Add the dictionary abbreviation to the ‘Extra’ field like this: ‘container-title-short: DPL’.
Example 1: Multivolume Dictionary
6 Christopher J. H. Wright, “Sabbatical Year,” ABD, 5:860.
11 Wright, ABD, 5:859.
Wright, Christopher J. H. “Sabbatical Year.” Pages 857–61 in vol. 5 of The Anchor Bible Dictionary. Edited by David Noel Freedman. 6 vols. New York: Doubleday, 1992.
2 D. A. Carson, “The Tripartite Division of the Law: A Review of Philip Ross, The Finger of God,” in From Creation to New Creation: Biblical Theology and Exegesis, Essays in Honor of G. K. Beale (ed. Daniel M. Gurtner and Benjamin L. Gladd; Peabody: Hendrickson, 2013), 235.
15 Carson, “The Tripartite Division of the Law,” 226–27.
Carson, D. A. “The Tripartite Division of the Law: A Review of Philip Ross, The Finger of God.” Pages 223–36 in From Creation to New Creation: Biblical Theology and Exegesis, Essays in Honor of G. K. Beale. Edited by Daniel M. Gurtner and Benjamin L. Gladd. Peabody: Hendrickson, 2013.
Note the chapter title is not in italics. Remember a chapter title is always in “quotations” and book title in italics.
In this example the last part of the chapter title is in italics because that is a book title. You can either manually edit, or place html tags in Zotero like this: <i>The Finger of God</i>.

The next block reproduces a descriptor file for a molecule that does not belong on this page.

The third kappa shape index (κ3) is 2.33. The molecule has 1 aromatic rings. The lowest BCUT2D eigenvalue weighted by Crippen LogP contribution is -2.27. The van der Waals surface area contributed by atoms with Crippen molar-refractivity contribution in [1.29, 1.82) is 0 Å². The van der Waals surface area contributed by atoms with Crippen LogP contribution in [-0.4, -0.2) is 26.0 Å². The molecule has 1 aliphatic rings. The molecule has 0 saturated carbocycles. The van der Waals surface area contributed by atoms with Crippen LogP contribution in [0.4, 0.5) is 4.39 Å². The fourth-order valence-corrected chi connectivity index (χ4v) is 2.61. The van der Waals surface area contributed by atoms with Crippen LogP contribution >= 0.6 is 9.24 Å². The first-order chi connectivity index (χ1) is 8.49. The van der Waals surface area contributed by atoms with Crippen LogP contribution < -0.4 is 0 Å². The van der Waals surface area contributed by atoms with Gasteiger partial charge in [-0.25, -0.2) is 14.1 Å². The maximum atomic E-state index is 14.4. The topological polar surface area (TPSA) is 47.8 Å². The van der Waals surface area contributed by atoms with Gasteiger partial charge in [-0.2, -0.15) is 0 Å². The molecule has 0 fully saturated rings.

6 Stephen L. Cook, “Burgeoning Holiness: Fecundity Let Loose in Ezekiel 34–36,” in Ezekiel: Current Debates and Future Directions (ed. William A. Tooman and Penelope Barter; FAT 112; Tübingen: Mohr Siebeck, 2017), 347.
15 Cook, “Burgeoning Holiness,” 350–53.
Cook, Stephen L. “Burgeoning Holiness: Fecundity Let Loose in Ezekiel 34–36.” Pages 345–59 in Ezekiel: Current Debates and Future Directions. Edited by William A. Tooman and Penelope Barter. Forschungen zum Alten Testament 112. Tübingen: Mohr Siebeck, 2017.
Footnotes for Lexicons do not need publication details included. This is because they are so well known most people know what you are referencing. The easiest way to do this is enter the footnote manually with your word processor (for Word click on References > Insert Footnote).
For the bibliography enter the Lexicon into Zotero as a book and then insert it into the bibliography by clicking the ‘Add/Edit Bibliography’ button in your word processor and selecting the Lexicon.
Alternatively, you can use the Item Type ‘Dictionary Entry’ if you want Zotero to manage a particular lexical entry. To input an abbreviation for a lexicon, use the ‘Extra’ field with a format like this: ‘container-title-short: HALOT’.
If you need help working out the abbreviation for the Lexicon title, look up the title in section 8.4 of the SBL Handbook. There is a list of abbreviations for journals, periodicals, major reference works and series.
19 “ἄγνοια, ας, ἡ,” BDAG, 13.
Bauer, Walter, Frederick W. Danker, William Arndt, and F. Wilbur Gingrich. A Greek-English Lexicon of the New Testament and Other Early Christian Literature. 3rd ed. Chicago: University of Chicago Press, 2000.
23 “תִּפְאֶרֶת,” HALOT, 1772.
24 “תִּפְאֶרֶת,” DCH, 8:662–64.
Clines, David J. A., ed. The Dictionary of Classical Hebrew. 9 vols. Sheffield: Sheffield Academic Press, 1993–2016.